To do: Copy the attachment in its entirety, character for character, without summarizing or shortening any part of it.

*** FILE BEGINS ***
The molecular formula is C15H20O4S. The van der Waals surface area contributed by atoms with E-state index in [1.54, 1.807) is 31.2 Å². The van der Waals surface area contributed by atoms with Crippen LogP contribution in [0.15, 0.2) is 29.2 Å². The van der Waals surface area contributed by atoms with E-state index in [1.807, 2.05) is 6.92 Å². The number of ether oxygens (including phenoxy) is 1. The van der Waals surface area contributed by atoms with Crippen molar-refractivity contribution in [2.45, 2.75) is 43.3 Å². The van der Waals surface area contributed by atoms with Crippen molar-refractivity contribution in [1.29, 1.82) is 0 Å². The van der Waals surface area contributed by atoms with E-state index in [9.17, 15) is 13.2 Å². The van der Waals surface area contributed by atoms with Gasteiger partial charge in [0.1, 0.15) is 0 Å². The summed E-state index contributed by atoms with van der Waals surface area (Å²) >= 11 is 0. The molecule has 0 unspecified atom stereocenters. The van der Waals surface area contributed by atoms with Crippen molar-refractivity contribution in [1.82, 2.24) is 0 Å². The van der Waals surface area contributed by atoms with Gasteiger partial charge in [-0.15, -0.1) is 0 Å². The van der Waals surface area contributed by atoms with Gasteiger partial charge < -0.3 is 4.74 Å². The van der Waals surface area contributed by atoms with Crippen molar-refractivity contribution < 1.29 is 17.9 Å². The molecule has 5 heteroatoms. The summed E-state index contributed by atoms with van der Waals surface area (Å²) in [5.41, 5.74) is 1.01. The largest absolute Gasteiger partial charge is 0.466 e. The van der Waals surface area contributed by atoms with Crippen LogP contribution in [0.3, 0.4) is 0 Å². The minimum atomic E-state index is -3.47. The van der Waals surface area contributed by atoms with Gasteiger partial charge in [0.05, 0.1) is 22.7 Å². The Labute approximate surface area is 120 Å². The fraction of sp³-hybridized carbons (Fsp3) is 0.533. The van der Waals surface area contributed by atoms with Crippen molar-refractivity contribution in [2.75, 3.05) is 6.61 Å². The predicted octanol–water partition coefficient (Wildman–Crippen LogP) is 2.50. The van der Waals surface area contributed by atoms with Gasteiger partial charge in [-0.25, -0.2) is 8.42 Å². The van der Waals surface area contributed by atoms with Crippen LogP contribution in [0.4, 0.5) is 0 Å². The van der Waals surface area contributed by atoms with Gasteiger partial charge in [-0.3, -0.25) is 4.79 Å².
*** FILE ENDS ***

The molecular formula is C15H20O4S. The van der Waals surface area contributed by atoms with E-state index in [1.54, 1.807) is 31.2 Å². The van der Waals surface area contributed by atoms with Crippen LogP contribution in [0.15, 0.2) is 29.2 Å². The van der Waals surface area contributed by atoms with E-state index in [1.807, 2.05) is 6.92 Å². The number of ether oxygens (including phenoxy) is 1. The van der Waals surface area contributed by atoms with Crippen molar-refractivity contribution in [2.45, 2.75) is 43.3 Å². The van der Waals surface area contributed by atoms with Crippen molar-refractivity contribution in [1.29, 1.82) is 0 Å². The van der Waals surface area contributed by atoms with E-state index in [9.17, 15) is 13.2 Å². The van der Waals surface area contributed by atoms with Gasteiger partial charge in [0.1, 0.15) is 0 Å². The summed E-state index contributed by atoms with van der Waals surface area (Å²) >= 11 is 0. The molecule has 0 unspecified atom stereocenters. The van der Waals surface area contributed by atoms with Crippen molar-refractivity contribution in [1.82, 2.24) is 0 Å². The van der Waals surface area contributed by atoms with Gasteiger partial charge in [-0.15, -0.1) is 0 Å². The van der Waals surface area contributed by atoms with Gasteiger partial charge < -0.3 is 4.74 Å². The van der Waals surface area contributed by atoms with Crippen molar-refractivity contribution < 1.29 is 17.9 Å². The molecule has 5 heteroatoms. The summed E-state index contributed by atoms with van der Waals surface area (Å²) in [5.41, 5.74) is 1.01. The largest absolute Gasteiger partial charge is 0.466 e. The van der Waals surface area contributed by atoms with Crippen LogP contribution in [0.3, 0.4) is 0 Å². The minimum atomic E-state index is -3.47. The van der Waals surface area contributed by atoms with Gasteiger partial charge in [0.05, 0.1) is 22.7 Å². The Labute approximate surface area is 120 Å². The fraction of sp³-hybridized carbons (Fsp3) is 0.533. The van der Waals surface area contributed by atoms with Crippen molar-refractivity contribution in [2.75, 3.05) is 6.61 Å². The predicted octanol–water partition coefficient (Wildman–Crippen LogP) is 2.50. The van der Waals surface area contributed by atoms with Gasteiger partial charge in [-0.25, -0.2) is 8.42 Å². The van der Waals surface area contributed by atoms with Crippen LogP contribution in [0.4, 0.5) is 0 Å². The van der Waals surface area contributed by atoms with Gasteiger partial charge in [-0.3, -0.25) is 4.79 Å².